Gonorrhoea Antimicrobial Surveillance Programme (GASP)
Gonorrhoea remains a major health concern worldwide. Evidence suggests an increasing gonococcal resistance to, and treatment failures with, drugs currently used for the treatment of gonorrhoea, including the "last line" oral cephalosporins. Continued antimicrobial resistance will have impact on efforts to control the disease and reduce morbidity associated with gonococcal infections.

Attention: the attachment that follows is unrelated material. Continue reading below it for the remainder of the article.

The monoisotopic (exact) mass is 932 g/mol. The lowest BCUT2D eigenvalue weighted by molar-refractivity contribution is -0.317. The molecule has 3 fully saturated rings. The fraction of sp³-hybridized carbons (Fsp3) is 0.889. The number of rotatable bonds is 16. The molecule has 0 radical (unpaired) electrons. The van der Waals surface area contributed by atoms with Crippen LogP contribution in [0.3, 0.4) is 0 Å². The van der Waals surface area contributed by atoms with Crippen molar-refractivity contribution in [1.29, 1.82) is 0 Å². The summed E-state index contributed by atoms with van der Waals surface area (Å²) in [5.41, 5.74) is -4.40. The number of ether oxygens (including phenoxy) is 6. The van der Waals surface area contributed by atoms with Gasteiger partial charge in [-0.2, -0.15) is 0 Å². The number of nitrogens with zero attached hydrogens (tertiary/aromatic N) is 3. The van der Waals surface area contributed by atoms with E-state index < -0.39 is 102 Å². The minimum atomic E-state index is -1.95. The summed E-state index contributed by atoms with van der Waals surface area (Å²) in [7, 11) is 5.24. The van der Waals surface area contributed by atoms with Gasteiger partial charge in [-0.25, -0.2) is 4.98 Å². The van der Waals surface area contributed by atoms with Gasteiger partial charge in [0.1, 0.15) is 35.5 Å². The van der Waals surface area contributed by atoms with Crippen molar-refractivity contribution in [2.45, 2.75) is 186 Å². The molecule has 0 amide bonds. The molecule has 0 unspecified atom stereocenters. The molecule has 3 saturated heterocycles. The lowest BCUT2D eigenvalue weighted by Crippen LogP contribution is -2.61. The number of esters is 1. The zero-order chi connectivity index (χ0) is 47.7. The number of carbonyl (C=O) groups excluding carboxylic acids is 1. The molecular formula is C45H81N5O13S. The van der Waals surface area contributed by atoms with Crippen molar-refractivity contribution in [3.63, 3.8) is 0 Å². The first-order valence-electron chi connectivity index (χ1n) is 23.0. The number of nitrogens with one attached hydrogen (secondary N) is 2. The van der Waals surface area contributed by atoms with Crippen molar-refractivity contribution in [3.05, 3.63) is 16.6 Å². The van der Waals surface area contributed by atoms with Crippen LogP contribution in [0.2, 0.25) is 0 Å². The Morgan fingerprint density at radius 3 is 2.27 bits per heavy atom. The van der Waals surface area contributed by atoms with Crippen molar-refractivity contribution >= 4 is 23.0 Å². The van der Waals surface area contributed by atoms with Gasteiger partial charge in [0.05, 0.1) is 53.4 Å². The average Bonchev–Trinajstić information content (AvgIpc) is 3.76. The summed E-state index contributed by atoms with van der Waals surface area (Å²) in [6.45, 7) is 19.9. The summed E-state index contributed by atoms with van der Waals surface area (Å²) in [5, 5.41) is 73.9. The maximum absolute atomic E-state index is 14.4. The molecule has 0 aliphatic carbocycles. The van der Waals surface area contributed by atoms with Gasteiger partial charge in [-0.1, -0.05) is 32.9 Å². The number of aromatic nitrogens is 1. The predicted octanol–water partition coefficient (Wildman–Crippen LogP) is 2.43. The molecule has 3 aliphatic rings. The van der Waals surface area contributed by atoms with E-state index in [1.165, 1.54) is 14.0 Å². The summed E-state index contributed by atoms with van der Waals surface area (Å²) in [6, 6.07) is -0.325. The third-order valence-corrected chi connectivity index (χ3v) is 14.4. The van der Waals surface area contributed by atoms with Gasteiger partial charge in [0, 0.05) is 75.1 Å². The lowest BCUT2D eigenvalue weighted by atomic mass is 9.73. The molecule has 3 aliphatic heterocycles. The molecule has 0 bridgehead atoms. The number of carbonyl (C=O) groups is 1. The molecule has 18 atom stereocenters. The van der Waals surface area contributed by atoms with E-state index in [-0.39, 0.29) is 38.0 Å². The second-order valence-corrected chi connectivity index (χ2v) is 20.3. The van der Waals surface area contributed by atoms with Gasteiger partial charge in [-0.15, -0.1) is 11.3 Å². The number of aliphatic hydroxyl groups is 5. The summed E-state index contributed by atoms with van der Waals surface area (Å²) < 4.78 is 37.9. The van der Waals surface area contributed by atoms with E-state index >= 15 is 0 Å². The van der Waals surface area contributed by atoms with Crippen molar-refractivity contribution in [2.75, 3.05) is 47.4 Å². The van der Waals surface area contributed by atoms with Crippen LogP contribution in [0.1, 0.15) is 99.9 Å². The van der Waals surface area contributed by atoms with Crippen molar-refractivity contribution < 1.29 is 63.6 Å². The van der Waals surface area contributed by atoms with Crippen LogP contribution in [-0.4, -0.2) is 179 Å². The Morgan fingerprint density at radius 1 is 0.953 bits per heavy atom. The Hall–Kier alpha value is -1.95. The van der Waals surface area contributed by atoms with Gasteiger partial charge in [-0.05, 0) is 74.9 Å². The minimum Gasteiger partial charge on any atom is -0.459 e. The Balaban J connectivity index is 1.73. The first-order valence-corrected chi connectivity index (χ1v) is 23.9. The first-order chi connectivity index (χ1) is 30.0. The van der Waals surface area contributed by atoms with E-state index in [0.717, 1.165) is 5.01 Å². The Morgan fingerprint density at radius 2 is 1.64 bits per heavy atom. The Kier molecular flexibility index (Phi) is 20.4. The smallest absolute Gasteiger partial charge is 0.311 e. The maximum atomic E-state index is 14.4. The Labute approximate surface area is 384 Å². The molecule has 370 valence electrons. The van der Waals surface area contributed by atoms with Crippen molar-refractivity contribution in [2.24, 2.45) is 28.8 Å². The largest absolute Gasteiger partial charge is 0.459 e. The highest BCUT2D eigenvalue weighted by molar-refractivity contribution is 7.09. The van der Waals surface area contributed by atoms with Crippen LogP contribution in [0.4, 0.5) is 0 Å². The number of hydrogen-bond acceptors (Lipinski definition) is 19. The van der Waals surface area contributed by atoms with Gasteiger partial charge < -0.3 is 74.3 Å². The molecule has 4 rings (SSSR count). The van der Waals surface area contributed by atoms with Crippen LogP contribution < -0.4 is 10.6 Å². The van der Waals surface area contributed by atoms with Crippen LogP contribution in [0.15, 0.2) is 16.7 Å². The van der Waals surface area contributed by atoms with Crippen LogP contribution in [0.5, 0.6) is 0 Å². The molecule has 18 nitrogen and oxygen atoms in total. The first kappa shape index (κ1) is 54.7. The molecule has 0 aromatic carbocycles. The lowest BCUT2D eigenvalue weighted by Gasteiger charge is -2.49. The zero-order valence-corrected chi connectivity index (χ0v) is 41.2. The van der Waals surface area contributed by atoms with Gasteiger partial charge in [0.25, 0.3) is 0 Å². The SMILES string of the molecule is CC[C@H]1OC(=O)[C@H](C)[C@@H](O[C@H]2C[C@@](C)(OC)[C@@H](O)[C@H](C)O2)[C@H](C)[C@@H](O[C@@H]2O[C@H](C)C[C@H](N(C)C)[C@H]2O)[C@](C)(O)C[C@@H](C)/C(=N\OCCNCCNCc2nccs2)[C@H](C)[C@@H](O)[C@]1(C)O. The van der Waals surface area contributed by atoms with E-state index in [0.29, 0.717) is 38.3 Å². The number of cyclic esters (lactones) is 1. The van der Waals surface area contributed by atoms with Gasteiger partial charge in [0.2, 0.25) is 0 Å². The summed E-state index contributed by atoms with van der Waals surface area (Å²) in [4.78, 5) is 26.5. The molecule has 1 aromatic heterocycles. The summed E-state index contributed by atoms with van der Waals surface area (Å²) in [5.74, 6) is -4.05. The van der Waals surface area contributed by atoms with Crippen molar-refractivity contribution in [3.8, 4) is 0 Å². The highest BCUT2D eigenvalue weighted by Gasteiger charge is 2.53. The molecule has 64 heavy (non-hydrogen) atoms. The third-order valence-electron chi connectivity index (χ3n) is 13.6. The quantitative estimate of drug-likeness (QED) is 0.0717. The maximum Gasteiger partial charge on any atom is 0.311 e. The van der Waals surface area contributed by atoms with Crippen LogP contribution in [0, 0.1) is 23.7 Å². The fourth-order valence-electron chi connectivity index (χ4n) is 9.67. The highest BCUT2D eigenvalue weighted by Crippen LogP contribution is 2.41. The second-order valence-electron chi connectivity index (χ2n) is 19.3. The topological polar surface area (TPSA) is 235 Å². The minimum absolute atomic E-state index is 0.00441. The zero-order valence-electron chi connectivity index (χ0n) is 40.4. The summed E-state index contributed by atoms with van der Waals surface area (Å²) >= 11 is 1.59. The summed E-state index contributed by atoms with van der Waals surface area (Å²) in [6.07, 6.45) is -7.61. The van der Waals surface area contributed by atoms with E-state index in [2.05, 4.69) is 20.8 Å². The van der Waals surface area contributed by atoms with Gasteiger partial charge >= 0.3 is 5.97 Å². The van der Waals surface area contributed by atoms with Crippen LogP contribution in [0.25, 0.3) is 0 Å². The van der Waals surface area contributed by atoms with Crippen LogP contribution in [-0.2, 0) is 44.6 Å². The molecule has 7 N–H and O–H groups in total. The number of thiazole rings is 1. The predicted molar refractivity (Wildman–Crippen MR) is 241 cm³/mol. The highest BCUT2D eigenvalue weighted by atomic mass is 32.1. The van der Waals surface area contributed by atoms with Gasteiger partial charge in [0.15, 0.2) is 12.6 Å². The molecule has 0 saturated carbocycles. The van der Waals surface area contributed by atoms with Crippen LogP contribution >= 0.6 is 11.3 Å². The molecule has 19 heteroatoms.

Globally, antimicrobial resistance in Neisseria gonorrhoeae is increasing in prevalence, which compromises effective treatment and disease-control efforts. High rates of penicillin, tetracycline and quinolone resistance have long been detected; these medicines are no longer recommended for gonorrhoea treatment in a majority of countries in the world. Antimicrobial resistance to spectinomycin and to newer antibiotics such as azithromycin have also emerged. Emergence of new forms of antimicrobial resistance in N. gonorrhoea is often followed by a rapid spread. Unrestricted access to antimicrobials, inappropriate selection and overuse of antibiotics, and suboptimal quality of antibiotics, as well as inherent genetic mutations within the organism contribute to the development of resistance.